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Colin McGinn


My Journey Through Twentieth-Century Philosophy

Book review by Anthony Campbell. The review is licensed under a Creative Commons Licence.
Colin McGinn is probably best know to the non-specialist reading audience with an interest in philosophy as a leading "mysterian". That is, he thinks that the philosophical difficulty of explaining consciousness is due to inherent limitations in the human mind, which means that it can never be accomplished (see The Mysterious Flame)). But that is not his main topic here.

McGinn tells us that his purpose in writing this book was to explain philosophy in a personal, engaging way. He found that the autobiographical format was the best way of doing this. He thinks that this brings out the drama and excitement of the subject but he has not sought to write a full autobiography and personal topics are included only in so far as they affected his intellectual development. But the tone is quite light generally and McGinn is an engaging writer so the book is very readable.

McGinn's background was not what might be expected for a professional philosopher. He comes from a mining family in county Durham, in northeast England. He was the first member of the McGinn family to apply to university, and he wasn't intending to study philosophy but rather psychology. At school he wasn't a brilliant scholar, obtaining an A and two Bs in the A-level examination, but that was enough to get him into Manchester University in 1968.

He graduated with a first-class degree in psychology in 1971, by which time he had realised that he wanted to become a philosopher. He applied to do the B.Phil postgraduate course at Oxford. He was accepted by Balliol College but the central university committee turned him down. (Years later he was to become an examiner for that degree.) So he stayed on at Manchester to take an MA in psychology, with a thesis that had a philosophical flavour.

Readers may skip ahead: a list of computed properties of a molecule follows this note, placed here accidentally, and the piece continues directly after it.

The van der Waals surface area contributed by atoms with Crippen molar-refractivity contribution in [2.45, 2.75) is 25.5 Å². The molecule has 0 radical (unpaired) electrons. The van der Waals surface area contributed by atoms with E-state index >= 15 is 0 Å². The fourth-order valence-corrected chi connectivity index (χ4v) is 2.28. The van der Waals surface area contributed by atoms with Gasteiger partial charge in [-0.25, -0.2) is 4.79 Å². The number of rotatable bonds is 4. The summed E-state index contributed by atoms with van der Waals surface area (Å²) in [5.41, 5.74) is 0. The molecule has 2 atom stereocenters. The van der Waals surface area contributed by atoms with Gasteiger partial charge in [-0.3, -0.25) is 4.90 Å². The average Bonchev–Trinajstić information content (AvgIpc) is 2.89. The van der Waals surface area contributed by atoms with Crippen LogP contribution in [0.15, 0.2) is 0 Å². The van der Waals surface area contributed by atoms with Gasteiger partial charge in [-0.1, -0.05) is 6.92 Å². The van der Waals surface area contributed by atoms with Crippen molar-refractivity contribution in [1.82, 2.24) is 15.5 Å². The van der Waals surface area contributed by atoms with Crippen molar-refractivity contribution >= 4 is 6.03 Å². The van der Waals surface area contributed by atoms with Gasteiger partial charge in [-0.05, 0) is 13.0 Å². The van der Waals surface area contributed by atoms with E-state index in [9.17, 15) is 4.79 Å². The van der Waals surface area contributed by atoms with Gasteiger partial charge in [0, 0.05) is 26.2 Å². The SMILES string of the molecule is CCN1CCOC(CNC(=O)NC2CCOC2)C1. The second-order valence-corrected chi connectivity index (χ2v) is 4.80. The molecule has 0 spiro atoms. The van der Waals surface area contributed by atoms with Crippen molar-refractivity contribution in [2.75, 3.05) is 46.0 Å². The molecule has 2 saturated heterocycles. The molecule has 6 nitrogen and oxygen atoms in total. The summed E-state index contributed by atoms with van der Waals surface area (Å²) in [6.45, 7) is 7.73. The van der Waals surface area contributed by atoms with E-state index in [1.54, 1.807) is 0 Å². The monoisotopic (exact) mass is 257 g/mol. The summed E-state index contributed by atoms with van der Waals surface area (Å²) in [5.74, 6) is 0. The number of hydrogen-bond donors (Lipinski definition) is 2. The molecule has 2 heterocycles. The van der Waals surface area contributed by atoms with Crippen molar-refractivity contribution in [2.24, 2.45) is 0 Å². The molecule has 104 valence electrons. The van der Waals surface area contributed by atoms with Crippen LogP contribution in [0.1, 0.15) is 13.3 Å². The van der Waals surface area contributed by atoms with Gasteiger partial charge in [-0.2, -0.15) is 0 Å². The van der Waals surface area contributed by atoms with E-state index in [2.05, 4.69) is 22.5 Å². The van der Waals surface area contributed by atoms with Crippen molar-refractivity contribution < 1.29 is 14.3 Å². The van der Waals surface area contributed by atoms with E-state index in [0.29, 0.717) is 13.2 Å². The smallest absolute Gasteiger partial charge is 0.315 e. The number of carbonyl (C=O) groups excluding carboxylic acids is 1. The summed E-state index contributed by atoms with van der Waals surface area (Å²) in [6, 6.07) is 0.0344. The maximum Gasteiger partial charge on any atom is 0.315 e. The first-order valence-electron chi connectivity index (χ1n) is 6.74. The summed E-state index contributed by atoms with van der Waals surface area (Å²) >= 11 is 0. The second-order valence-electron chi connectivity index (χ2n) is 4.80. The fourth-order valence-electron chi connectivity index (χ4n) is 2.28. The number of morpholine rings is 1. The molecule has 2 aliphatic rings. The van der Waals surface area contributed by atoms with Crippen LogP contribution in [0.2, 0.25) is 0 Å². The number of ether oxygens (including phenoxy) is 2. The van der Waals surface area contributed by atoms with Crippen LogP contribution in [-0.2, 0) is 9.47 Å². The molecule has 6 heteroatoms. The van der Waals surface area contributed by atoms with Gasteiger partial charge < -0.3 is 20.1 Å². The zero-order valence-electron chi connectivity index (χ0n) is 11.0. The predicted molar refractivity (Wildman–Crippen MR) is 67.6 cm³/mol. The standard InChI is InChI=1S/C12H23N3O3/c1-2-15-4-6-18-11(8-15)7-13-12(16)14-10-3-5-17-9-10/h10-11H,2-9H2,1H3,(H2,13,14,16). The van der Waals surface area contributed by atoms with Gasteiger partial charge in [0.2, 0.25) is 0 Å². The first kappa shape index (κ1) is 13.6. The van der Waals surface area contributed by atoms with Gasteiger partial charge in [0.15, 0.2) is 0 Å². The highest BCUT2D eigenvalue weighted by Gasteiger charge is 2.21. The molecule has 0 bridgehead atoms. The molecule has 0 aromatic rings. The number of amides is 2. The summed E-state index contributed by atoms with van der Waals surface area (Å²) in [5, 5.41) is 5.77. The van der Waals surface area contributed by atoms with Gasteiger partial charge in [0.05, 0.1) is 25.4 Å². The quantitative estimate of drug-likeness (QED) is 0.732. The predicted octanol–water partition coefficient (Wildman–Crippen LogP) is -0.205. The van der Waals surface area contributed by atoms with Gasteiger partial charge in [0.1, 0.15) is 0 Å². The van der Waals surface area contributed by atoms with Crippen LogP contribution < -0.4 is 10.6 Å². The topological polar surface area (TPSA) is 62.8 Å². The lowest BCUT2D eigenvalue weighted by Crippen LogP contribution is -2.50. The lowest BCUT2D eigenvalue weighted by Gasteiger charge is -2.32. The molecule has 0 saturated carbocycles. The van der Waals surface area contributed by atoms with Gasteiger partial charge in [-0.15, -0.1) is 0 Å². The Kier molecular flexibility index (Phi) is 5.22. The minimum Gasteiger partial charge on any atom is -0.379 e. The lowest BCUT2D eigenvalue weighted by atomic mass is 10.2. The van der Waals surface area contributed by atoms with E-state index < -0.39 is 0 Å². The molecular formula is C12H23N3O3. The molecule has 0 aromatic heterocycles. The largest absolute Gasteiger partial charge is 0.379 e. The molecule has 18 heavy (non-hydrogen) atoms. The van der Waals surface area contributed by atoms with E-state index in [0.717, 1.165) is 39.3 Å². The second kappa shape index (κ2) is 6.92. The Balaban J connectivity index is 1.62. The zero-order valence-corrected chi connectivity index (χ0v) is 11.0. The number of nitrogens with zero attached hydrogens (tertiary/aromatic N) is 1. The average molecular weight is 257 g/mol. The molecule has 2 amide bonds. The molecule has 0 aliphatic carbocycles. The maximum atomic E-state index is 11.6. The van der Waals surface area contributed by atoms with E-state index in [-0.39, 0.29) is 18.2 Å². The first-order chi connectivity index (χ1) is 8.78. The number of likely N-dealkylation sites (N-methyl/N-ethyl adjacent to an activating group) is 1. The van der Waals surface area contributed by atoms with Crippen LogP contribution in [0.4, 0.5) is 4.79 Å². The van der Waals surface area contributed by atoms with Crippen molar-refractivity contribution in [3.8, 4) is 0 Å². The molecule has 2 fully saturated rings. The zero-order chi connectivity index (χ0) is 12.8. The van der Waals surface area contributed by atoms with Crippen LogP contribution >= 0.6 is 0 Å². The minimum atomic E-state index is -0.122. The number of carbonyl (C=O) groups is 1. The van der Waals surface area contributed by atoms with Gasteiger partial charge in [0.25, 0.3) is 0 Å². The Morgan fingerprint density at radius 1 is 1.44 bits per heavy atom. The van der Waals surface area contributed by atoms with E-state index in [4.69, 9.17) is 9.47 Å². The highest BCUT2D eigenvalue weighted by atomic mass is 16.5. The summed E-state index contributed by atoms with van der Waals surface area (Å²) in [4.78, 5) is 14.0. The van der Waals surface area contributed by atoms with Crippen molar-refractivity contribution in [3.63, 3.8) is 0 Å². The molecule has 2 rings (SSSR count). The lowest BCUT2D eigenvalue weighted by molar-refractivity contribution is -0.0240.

He then reapplied to Oxford for the B.Phil but this time was rejected by Balliol, which had previously accepted him. After some negotiating, and with support from his Manchester teachers, he obtained a place to study for the B.Litt postgraduate degree, which was regarded as very much second-best. But he secured a helpful tutor, Michael Ayers, who recommended him for the B.Phil so he got on to the course he had originally wanted after all. He found it hard going.

Before completing the course he entered for a voluntary examination for the John Locke Prize. He didn't expect to win but thought the experience of taking an examination in philosophy would be useful. But his handwriting was so bad that he was told by Professor Alfred Ayer he would have to have his papers typed before he could be considered. He demurred, on grounds of cost, and because he had no expectation of winning anyway. But Ayer said it was "worth it" so he obeyed. And win it he did, by a wide margin.

This prestigious award got him a job as lecturer at University College London. This involved him in teaching a lot of tutorials, which he didn't enjoy. He stayed in London for ten years and did a lot of writing on philosophy, but he had his eye on America, where he believed that most of the important philosophy was being done. He visited the USA several times and wasn't disappointed. And then, unexpectedly,the Wilde Readership at Oxford became vacant owing to the premature death of the incumbent, and McGinn was offered the post. After some hesitation he took it in 1985.

After three years in Oxford he took a sabbatical term in New York at CUNY. He was sorry to leave and found Oxford confining by comparison when he returned. Soon afterwards he had an offer of a job at Rutgers University in New Jersey. He took the job; his departure from Oxford was accompanied with a good deal of ill-feeling on both sides. "Emotionally, it is over between Oxford and me, despite our occasional good times together and my youthful infatuation with the place." But the move to Rutgers was a success.

In telling his story McGinn wants to make clear that philosophy is a human activity that engages the passions of those who take part in it. In this he has succeeded. But the book is not confined to autobiographical events; throughout, McGinn explains and discusses the questions that have interested him, and in so doing he provides an overview of Western philosophy in the second half of the twentieth century.

21 October 2014

%T The Making of a Philosopher
%S My Journey Through Twentieth-Century Philosophy
%A McGinn, Colin
%I Scribner
%C London
%D 2002, 2003
%G ISBN 0543231791
%P xii+241pp
%K autobiography, philosophy

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